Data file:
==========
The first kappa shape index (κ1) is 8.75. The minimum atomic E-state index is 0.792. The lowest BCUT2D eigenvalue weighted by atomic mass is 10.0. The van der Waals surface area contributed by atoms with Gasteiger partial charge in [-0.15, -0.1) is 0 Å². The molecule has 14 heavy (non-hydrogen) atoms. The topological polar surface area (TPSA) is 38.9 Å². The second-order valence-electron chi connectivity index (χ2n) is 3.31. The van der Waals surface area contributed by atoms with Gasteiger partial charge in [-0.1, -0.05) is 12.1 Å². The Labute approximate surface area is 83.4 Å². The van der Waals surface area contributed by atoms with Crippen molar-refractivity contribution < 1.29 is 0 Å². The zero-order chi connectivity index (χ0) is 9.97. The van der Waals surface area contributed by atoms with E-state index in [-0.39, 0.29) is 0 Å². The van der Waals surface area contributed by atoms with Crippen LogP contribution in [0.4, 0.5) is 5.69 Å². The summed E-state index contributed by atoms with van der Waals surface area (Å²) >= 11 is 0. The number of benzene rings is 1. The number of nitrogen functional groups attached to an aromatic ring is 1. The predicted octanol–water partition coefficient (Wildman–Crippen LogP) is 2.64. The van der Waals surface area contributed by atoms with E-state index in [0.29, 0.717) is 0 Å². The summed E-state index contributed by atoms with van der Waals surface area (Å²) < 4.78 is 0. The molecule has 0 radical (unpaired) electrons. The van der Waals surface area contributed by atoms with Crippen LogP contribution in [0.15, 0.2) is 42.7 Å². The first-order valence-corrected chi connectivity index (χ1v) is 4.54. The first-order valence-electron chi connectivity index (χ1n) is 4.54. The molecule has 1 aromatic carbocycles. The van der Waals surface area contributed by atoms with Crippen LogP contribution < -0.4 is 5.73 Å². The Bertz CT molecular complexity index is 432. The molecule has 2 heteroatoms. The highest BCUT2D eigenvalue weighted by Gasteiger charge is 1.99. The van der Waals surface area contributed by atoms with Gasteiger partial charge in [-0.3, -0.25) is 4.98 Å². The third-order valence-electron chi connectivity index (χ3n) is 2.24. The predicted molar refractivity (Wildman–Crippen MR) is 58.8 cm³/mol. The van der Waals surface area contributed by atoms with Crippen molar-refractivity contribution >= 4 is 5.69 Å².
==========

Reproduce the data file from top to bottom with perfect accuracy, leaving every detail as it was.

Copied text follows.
The first kappa shape index (κ1) is 8.75. The minimum atomic E-state index is 0.792. The lowest BCUT2D eigenvalue weighted by atomic mass is 10.0. The van der Waals surface area contributed by atoms with Gasteiger partial charge in [-0.15, -0.1) is 0 Å². The molecule has 14 heavy (non-hydrogen) atoms. The topological polar surface area (TPSA) is 38.9 Å². The second-order valence-electron chi connectivity index (χ2n) is 3.31. The van der Waals surface area contributed by atoms with Gasteiger partial charge in [-0.1, -0.05) is 12.1 Å². The Labute approximate surface area is 83.4 Å². The van der Waals surface area contributed by atoms with Crippen molar-refractivity contribution < 1.29 is 0 Å². The zero-order chi connectivity index (χ0) is 9.97. The van der Waals surface area contributed by atoms with E-state index in [-0.39, 0.29) is 0 Å². The van der Waals surface area contributed by atoms with Crippen LogP contribution in [0.4, 0.5) is 5.69 Å². The summed E-state index contributed by atoms with van der Waals surface area (Å²) >= 11 is 0. The number of benzene rings is 1. The number of nitrogen functional groups attached to an aromatic ring is 1. The predicted octanol–water partition coefficient (Wildman–Crippen LogP) is 2.64. The van der Waals surface area contributed by atoms with E-state index in [0.29, 0.717) is 0 Å². The summed E-state index contributed by atoms with van der Waals surface area (Å²) < 4.78 is 0. The molecule has 0 radical (unpaired) electrons. The van der Waals surface area contributed by atoms with Crippen LogP contribution in [0.15, 0.2) is 42.7 Å². The first-order valence-corrected chi connectivity index (χ1v) is 4.54. The first-order valence-electron chi connectivity index (χ1n) is 4.54. The molecule has 1 aromatic carbocycles. The van der Waals surface area contributed by atoms with Crippen LogP contribution < -0.4 is 5.73 Å². The Bertz CT molecular complexity index is 432. The molecule has 2 heteroatoms. The highest BCUT2D eigenvalue weighted by Gasteiger charge is 1.99. The van der Waals surface area contributed by atoms with Gasteiger partial charge in [-0.3, -0.25) is 4.98 Å². The third-order valence-electron chi connectivity index (χ3n) is 2.24. The predicted molar refractivity (Wildman–Crippen MR) is 58.8 cm³/mol. The van der Waals surface area contributed by atoms with Crippen molar-refractivity contribution >= 4 is 5.69 Å².